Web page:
Another 10 people were reported to have been seriously wounded and the nearby village of Gosmeina was also reportedly attacked and burnt, the agency said. The death toll referred only to camp dwellers.

Full report 29 Sep 2005 Reuters, Geneva.


Wednesday, September 28, 2005

Timeline of events since fighting began in Darfur, Sudan

In June of this year, CBC News published a timeline of events in Sudan starting with April 2003 when the fighting in Darfur began.

In April 2003, refugees began arriving in eastern Chad to escape the conflict that erupted after the two main rebel groups in Darfur, SLA and JEM, began attacking government forces and installations in Darfur, western Sudan.


UN relief operation in Darfur could all end tomorrow?

Today, the BBC reports escalating violence in Darfur is threatening to halt relief efforts in the area, the UN's chief aid coordinator has said. Excerpt:
'Jan Egeland said violence in Darfur had become so bad that the UN operation could "all end tomorrow - it's as serious as that". Mr Egeland said that international aid workers were increasingly being targeted by armed groups.

His comments came as violence flared on the border between Darfur and Chad.'
Mr Egeland habitually issues alarming politically charged messages to the press. Darfur's security situation was much worse in June of last year when the UN was pushing to get aid in - not pull it out.

Note how the media is used as a weapon of war. Even though the message from the UN's aid chief to the media is not really hard news, it is zipping around the world right now, making headline news.

UN Secretary-General Kofi Annan once said in an off the cuff talk to reporters that some of what he says to the media are veiled messages to various people on the ground in Sudan.


Janjaweed attack E Chad: French troops step up patrols

Today, IRIN reports Chad's Government says Sudanese 'insurgents' killed 36 herders on Monday in East Chad. The report explains eastern Chad has been gripped with tension since the Darfur conflict in western Sudan broke two years ago. Excerpt:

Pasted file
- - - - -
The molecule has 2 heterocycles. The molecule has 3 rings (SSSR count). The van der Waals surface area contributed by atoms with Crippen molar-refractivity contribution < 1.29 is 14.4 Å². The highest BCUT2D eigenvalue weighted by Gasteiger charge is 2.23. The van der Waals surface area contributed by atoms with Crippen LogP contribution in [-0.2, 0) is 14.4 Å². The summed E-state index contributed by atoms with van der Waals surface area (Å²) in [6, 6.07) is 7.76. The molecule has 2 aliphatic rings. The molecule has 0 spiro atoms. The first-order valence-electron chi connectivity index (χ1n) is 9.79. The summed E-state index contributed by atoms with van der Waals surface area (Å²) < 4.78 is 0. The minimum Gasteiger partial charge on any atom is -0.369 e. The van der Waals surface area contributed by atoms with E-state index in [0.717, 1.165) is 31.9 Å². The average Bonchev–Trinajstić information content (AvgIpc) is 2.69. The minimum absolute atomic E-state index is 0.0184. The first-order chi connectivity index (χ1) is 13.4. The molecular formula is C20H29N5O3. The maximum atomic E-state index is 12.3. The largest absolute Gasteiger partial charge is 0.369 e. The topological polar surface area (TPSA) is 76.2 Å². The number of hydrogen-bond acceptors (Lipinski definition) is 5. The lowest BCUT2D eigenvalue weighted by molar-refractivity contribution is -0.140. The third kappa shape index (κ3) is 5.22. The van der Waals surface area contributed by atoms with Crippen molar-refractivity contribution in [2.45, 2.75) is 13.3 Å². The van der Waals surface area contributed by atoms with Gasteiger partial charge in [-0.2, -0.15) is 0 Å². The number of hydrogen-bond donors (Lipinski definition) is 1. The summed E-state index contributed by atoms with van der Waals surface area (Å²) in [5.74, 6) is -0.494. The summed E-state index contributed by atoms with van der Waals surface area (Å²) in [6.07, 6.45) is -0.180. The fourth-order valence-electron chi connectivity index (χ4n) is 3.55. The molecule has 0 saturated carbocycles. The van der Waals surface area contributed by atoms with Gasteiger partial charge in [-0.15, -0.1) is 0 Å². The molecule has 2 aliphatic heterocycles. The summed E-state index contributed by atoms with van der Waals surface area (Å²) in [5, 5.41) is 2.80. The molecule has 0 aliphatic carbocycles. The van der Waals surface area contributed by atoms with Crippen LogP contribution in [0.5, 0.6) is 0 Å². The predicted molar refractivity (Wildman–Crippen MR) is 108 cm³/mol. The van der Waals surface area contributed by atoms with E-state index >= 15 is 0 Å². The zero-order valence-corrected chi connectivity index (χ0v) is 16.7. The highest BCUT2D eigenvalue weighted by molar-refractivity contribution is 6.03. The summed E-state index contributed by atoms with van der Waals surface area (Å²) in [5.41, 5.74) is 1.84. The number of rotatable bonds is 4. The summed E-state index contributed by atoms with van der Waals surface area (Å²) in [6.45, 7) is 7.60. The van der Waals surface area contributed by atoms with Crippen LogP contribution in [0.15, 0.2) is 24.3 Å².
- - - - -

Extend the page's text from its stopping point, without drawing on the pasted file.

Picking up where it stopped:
Hostilities have repeatedly spilled across the border into the region where some 200,000 Sudanese refugees are living in camps.

An aid worker in Adre, a border town near the site of Monday's attack, told IRIN that French troops in eastern Chad have recently stepped up patrols in the area after increased activity by armed groups on the Sudanese side.

Chad President Idriss Deby, who initially took office in a coup in 1990 with the backing of Khartoum, has long had to perform a delicate balancing act in eastern Chad, the site of sporadic rebel movements over the last 15 years.
Note also, the report points out that last April, Chad accused Sudan of backing a 3,000-strong rebel force operating on the border and goes on to say:
"Tuesday's government statement said the authorities had contacted the Sudanese embassy in Chad to make known its worry about this grave situation and to invite the Sudanese government to take the necessary measures at its borders from where these insurgents came. A delegation of government ministers and military leaders left N'djamena for the border area on Tuesday afternoon."
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Chad says Sudanese insurgents killed 36 herders in East

The above IRIN report says a group of unidentified armed men in military uniform crossed into Chad from Sudan early on Monday, killing 36 herders and stealing livestock. Excerpt:
"The Chadian government said, in a statement on Tuesday, the attack took place in the village of Madayouna in the Ouaddai region of eastern Chad.

"The riposte by the armed forces stationed in the region was rapid," the statement said.

Seven of the assailants were killed and eight detained, one of whom later died in detention, it added. Two Chadian soldiers were killed and five injured."